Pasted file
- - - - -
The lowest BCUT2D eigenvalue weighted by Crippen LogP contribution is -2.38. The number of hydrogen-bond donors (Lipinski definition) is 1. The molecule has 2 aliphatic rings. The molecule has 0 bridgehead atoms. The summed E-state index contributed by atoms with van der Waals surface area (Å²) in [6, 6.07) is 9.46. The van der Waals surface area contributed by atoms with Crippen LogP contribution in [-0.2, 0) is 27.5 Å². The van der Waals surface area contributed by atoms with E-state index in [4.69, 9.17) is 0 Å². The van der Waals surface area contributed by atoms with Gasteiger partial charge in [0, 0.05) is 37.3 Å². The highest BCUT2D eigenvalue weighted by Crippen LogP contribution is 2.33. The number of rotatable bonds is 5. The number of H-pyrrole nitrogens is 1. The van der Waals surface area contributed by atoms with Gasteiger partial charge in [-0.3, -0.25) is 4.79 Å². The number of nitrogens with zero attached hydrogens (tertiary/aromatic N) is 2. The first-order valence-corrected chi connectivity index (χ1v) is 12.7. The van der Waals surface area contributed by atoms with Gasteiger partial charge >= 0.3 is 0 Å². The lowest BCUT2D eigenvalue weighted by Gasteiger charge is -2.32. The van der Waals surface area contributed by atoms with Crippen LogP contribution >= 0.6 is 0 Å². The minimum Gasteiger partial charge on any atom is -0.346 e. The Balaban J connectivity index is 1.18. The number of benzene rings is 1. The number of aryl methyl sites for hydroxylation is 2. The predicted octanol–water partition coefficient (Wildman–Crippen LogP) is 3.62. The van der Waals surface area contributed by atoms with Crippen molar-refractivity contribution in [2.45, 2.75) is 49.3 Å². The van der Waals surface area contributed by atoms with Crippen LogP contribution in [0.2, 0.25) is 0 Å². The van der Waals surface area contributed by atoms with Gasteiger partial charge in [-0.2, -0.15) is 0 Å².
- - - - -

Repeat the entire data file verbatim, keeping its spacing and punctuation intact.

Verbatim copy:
The lowest BCUT2D eigenvalue weighted by Crippen LogP contribution is -2.38. The number of hydrogen-bond donors (Lipinski definition) is 1. The molecule has 2 aliphatic rings. The molecule has 0 bridgehead atoms. The summed E-state index contributed by atoms with van der Waals surface area (Å²) in [6, 6.07) is 9.46. The van der Waals surface area contributed by atoms with Crippen LogP contribution in [-0.2, 0) is 27.5 Å². The van der Waals surface area contributed by atoms with E-state index in [4.69, 9.17) is 0 Å². The van der Waals surface area contributed by atoms with Gasteiger partial charge in [0, 0.05) is 37.3 Å². The highest BCUT2D eigenvalue weighted by Crippen LogP contribution is 2.33. The number of rotatable bonds is 5. The number of H-pyrrole nitrogens is 1. The van der Waals surface area contributed by atoms with Gasteiger partial charge in [-0.3, -0.25) is 4.79 Å². The number of nitrogens with zero attached hydrogens (tertiary/aromatic N) is 2. The first-order valence-corrected chi connectivity index (χ1v) is 12.7. The van der Waals surface area contributed by atoms with Gasteiger partial charge >= 0.3 is 0 Å². The lowest BCUT2D eigenvalue weighted by Gasteiger charge is -2.32. The van der Waals surface area contributed by atoms with Crippen LogP contribution >= 0.6 is 0 Å². The minimum Gasteiger partial charge on any atom is -0.346 e. The Balaban J connectivity index is 1.18. The number of benzene rings is 1. The number of aryl methyl sites for hydroxylation is 2. The predicted octanol–water partition coefficient (Wildman–Crippen LogP) is 3.62. The van der Waals surface area contributed by atoms with Crippen molar-refractivity contribution in [2.45, 2.75) is 49.3 Å². The van der Waals surface area contributed by atoms with Crippen LogP contribution in [0.2, 0.25) is 0 Å². The van der Waals surface area contributed by atoms with Gasteiger partial charge in [-0.2, -0.15) is 0 Å².